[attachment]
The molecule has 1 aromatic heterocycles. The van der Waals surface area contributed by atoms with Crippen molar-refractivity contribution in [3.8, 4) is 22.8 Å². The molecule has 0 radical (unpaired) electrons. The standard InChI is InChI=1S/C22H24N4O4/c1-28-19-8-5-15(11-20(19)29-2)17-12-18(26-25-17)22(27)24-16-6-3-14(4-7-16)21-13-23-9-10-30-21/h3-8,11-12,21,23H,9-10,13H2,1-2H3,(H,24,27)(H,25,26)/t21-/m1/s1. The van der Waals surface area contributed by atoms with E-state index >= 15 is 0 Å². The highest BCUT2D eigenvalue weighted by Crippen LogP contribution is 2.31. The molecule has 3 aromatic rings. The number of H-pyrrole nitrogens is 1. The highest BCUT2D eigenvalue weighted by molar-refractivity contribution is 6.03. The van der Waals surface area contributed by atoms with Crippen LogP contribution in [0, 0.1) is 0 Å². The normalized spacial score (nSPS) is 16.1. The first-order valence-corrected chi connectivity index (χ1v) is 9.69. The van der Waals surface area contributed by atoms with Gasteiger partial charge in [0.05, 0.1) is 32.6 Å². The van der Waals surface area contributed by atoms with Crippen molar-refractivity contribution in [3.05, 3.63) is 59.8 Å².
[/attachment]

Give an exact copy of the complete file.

The molecule has 1 aromatic heterocycles. The van der Waals surface area contributed by atoms with Crippen molar-refractivity contribution in [3.8, 4) is 22.8 Å². The molecule has 0 radical (unpaired) electrons. The standard InChI is InChI=1S/C22H24N4O4/c1-28-19-8-5-15(11-20(19)29-2)17-12-18(26-25-17)22(27)24-16-6-3-14(4-7-16)21-13-23-9-10-30-21/h3-8,11-12,21,23H,9-10,13H2,1-2H3,(H,24,27)(H,25,26)/t21-/m1/s1. The van der Waals surface area contributed by atoms with E-state index >= 15 is 0 Å². The highest BCUT2D eigenvalue weighted by Crippen LogP contribution is 2.31. The molecule has 3 aromatic rings. The number of H-pyrrole nitrogens is 1. The highest BCUT2D eigenvalue weighted by molar-refractivity contribution is 6.03. The van der Waals surface area contributed by atoms with Crippen LogP contribution in [0, 0.1) is 0 Å². The normalized spacial score (nSPS) is 16.1. The first-order valence-corrected chi connectivity index (χ1v) is 9.69. The van der Waals surface area contributed by atoms with Gasteiger partial charge in [0.05, 0.1) is 32.6 Å². The van der Waals surface area contributed by atoms with Crippen molar-refractivity contribution in [3.05, 3.63) is 59.8 Å².